Skip to main content

Where to Drink White Wine in the Willamette Valley

You know it, we know it, heck even Grandma Jean who hasn’t left her house in years and subsists on Hello Fresh and her stories knows it – the Willamette Valley in Oregon is known for its Pinot Noirs. The red wine is made in abundance in the area, thanks to a climate, soil conditions, and winemakers who know how to work with the notoriously fickle grape.

The thing is, pinot isn’t the only thing being produced in the area. With hundreds of wineries, there are tons of options for those looking for something a little different. With the harvest season here, we decided to put together a brief guide of wineries in the Willamette Valley that are producing great non-pinot wines.

Below, you’ll find four of our favorites. While some of the wineries only have one or two releases, they’re damn good releases and, while you’re there, you may as well try some pinots, too. It’d be rude if you didn’t.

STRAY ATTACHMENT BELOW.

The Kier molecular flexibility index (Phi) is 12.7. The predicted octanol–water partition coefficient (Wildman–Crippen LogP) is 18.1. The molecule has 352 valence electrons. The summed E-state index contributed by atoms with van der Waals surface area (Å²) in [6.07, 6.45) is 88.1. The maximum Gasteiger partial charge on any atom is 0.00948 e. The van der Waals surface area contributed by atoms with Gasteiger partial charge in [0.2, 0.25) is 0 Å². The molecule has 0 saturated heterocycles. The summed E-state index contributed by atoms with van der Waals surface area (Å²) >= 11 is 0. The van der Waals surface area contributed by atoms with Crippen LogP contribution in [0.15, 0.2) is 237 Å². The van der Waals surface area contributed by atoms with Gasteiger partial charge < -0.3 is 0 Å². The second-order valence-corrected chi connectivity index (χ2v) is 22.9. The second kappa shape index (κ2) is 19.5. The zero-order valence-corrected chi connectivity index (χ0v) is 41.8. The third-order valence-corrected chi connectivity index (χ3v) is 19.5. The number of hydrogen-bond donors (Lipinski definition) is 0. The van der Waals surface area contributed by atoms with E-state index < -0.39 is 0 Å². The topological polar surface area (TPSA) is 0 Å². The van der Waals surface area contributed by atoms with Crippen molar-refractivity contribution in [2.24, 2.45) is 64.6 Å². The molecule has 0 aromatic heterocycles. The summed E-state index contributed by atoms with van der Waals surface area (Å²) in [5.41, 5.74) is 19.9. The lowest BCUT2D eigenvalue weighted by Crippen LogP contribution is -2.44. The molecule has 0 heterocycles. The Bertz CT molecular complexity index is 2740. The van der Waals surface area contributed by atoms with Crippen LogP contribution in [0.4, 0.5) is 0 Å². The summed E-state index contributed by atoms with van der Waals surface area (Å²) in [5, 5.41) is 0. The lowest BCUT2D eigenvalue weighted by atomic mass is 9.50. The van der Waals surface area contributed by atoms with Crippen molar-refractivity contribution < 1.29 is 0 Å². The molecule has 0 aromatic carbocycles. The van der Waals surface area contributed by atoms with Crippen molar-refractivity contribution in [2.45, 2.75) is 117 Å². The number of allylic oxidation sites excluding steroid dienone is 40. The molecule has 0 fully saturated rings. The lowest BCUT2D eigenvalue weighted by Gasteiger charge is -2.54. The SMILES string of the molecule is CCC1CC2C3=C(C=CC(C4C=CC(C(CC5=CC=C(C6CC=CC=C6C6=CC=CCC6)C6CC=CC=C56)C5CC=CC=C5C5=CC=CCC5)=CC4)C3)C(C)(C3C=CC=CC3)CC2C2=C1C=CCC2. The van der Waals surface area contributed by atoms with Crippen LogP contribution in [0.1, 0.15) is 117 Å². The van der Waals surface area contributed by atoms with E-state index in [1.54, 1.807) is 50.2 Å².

Sokol Blosser

Sokol Blosser
Sokol Blosser

One of the most prominent wineries in Oregon, Sokol Blosser helped craft the Oregon wine scene that we get to enjoy today. Starting in 1971 and producing its first wines in the late 1970s, the winery slowly grew to become the sixth-largest producer in the state. If you’re looking for white wines, this is a great place to start. Whether you’re looking for a Chardonnay, a Pinot Blanc or a Pinot Gris, they have all of those and more. In addition, those looking for something a little sweeter can indulge in Sokol Blosser’s dessert Riesling.

Alloro Vineyard

Alloro Vineyard

An estate winery located in Sherwood, Oregon, Alloro Vineyard has 34 acres of vineyards where the winery grows Pinot Noir, Chardonnay, Riesling, and Muscat. From these, Alloro currently produces two white wines – a Chardonnay and Vinno Nettare Dessert Wine. The Chardonnay is barrel-fermented for 11 months in 20% new French Oak, giving the wine a full-bodied and smooth flavor. Rich buttery notes pervade for a well-rounded glass of wine. The dessert wine is made of 65% Muscat and 35% Riesling made in the ice wine style. The floral notes and a good amount of acidity help balance the syrupy sweetness.